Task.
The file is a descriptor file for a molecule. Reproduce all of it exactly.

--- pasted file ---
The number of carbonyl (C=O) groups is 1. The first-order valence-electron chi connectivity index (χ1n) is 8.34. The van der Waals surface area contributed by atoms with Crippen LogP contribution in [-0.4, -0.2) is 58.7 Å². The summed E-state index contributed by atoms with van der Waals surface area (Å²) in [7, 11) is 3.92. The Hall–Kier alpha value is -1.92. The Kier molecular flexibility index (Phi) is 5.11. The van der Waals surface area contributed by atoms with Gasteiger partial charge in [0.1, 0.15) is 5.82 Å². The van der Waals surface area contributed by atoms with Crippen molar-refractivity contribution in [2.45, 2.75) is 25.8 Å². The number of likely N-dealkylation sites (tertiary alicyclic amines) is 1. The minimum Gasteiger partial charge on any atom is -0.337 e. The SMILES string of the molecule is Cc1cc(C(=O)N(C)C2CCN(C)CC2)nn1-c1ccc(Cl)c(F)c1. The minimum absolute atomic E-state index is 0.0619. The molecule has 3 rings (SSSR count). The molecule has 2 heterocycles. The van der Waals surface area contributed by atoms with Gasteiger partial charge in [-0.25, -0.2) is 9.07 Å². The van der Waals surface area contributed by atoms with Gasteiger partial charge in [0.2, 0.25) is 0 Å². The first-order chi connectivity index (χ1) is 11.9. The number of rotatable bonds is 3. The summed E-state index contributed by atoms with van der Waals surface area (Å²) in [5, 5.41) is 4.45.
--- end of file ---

The number of carbonyl (C=O) groups is 1. The first-order valence-electron chi connectivity index (χ1n) is 8.34. The van der Waals surface area contributed by atoms with Crippen LogP contribution in [-0.4, -0.2) is 58.7 Å². The summed E-state index contributed by atoms with van der Waals surface area (Å²) in [7, 11) is 3.92. The Hall–Kier alpha value is -1.92. The Kier molecular flexibility index (Phi) is 5.11. The van der Waals surface area contributed by atoms with Gasteiger partial charge in [0.1, 0.15) is 5.82 Å². The van der Waals surface area contributed by atoms with Crippen molar-refractivity contribution in [2.45, 2.75) is 25.8 Å². The number of likely N-dealkylation sites (tertiary alicyclic amines) is 1. The minimum Gasteiger partial charge on any atom is -0.337 e. The SMILES string of the molecule is Cc1cc(C(=O)N(C)C2CCN(C)CC2)nn1-c1ccc(Cl)c(F)c1. The minimum absolute atomic E-state index is 0.0619. The molecule has 3 rings (SSSR count). The molecule has 2 heterocycles. The van der Waals surface area contributed by atoms with Gasteiger partial charge in [-0.25, -0.2) is 9.07 Å². The van der Waals surface area contributed by atoms with Gasteiger partial charge in [0.2, 0.25) is 0 Å². The first-order chi connectivity index (χ1) is 11.9. The number of rotatable bonds is 3. The summed E-state index contributed by atoms with van der Waals surface area (Å²) in [5, 5.41) is 4.45.